(Image credits: https://www.tesla.com)
Let’s take a look at a speeding car, minutes before the accident. The vehicle is driving at a high speed, and the driver starts to depress the brake pedal. At what point is the automatic emergency braking function activated? If not immediately, when does it take effect? How much effect does it have on the velocity of the halting car?
Tesla’s automatic car system was first introduced in 2014 and as of May 2021 the advanced autopilot system was released to a few thousand Tesla owners for testing. Since then, there have been a number of collisions and accidents that have put a tremendous amount of pressure on the company, from the public as well as from family members of the victims. Luckily, or shall we say, thanks to responsible company practice, Tesla’s cars log every drive so that each action and reaction of the car’s system is uploaded to the cloud. This makes finding the cause of accidents as simple as clicking a button.
In one such accident in China that occured on February 21, 2021, logs of the crash were released to the public, after pressure was put on the company to practice transparency. The logs displayed the rate of acceleration of the vehicle prior to the crash, and the number of times the brakes were pressed before the automatic emergency braking system was activated. It includes timestamps about six seconds before the crash, the vehicle number, the speed of the vehicle, driver input, and the pressure being applied to the brake pedal. Based on Tesla’s explanation, the driver applied pressure to the brakes, but not enough pressure was applied, and by the time the emergency brakes were initiated, it was too little too late. The following is a snapshot of part of the datalogs released to the public:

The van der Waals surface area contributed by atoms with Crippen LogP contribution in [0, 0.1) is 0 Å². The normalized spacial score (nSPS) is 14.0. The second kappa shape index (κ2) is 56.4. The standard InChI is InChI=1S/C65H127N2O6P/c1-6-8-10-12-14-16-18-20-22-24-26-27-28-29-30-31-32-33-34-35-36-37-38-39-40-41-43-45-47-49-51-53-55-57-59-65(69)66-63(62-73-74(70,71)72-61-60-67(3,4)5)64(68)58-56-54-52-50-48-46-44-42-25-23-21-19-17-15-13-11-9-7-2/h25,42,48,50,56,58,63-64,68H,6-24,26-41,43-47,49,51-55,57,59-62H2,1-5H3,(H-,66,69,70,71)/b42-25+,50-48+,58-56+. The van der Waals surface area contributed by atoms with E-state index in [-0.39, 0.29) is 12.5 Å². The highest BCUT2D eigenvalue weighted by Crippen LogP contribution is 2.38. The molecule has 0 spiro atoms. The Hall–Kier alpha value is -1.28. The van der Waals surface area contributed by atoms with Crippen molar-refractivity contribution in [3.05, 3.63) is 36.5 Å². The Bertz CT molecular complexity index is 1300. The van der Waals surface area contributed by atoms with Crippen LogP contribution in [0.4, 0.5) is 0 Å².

The depth of the data is amazing. They were able to log the pressure of the brakes over the length of time, before the accident, which showed the rate at which the car was driving, and that the force applied to the brakes by the driver was just not sufficient. This absolved Tesla of any responsibility.
In another accident in Texas, on May 8th, 2021, involving a Tesla vehicle, data logs showed that although no one was in the driver’s seat (one person was in the front passenger seat and another was in the backseat) the vehicle was not in Autopilot at the time of the crash. The vehicle crashed as the driver backed the car out of the driveway. At the time of impact, the driver was found in the backseat. While it is impossible to know exactly what transpired, logs from the vehicle clearly show again that the crash is due to human error and that the Tesla automated system is not at fault.
(Image credits: https://www.tesla.com)
Another benefit of the logging system in Tesla’s vehicles is that authorities were able to point to human error time and time again. Usually it had to do with a certain trend of careless drivers that are focused too much on relying on emergency systems, or drivers not paying enough attention with the autopilot on. This is influencing Tesla to look into putting in more safety mechanisms so that drivers will be less careless, and accidents will be less frequent. Recently Tesla removed drivers from their FSD Beta if they found that they were not using it properly. This clearly displays the important learning curve when it comes to safety as a result of the log data of these accidents.
Without logs, it would be easy to simply blame the large conglomerate. Instead, autopilot technology will continue to improve and take into account something people hadn’t necessarily anticipated, that when things are done for us, it’s easy for people to get over-confident and forget they are driving a vehicle of tremendous power. Logging has helped point to the root of the problem so that the proper adjustments can be made and we can stay safe on the road, while enjoying the vast capabilities of new technology that will surely change the world.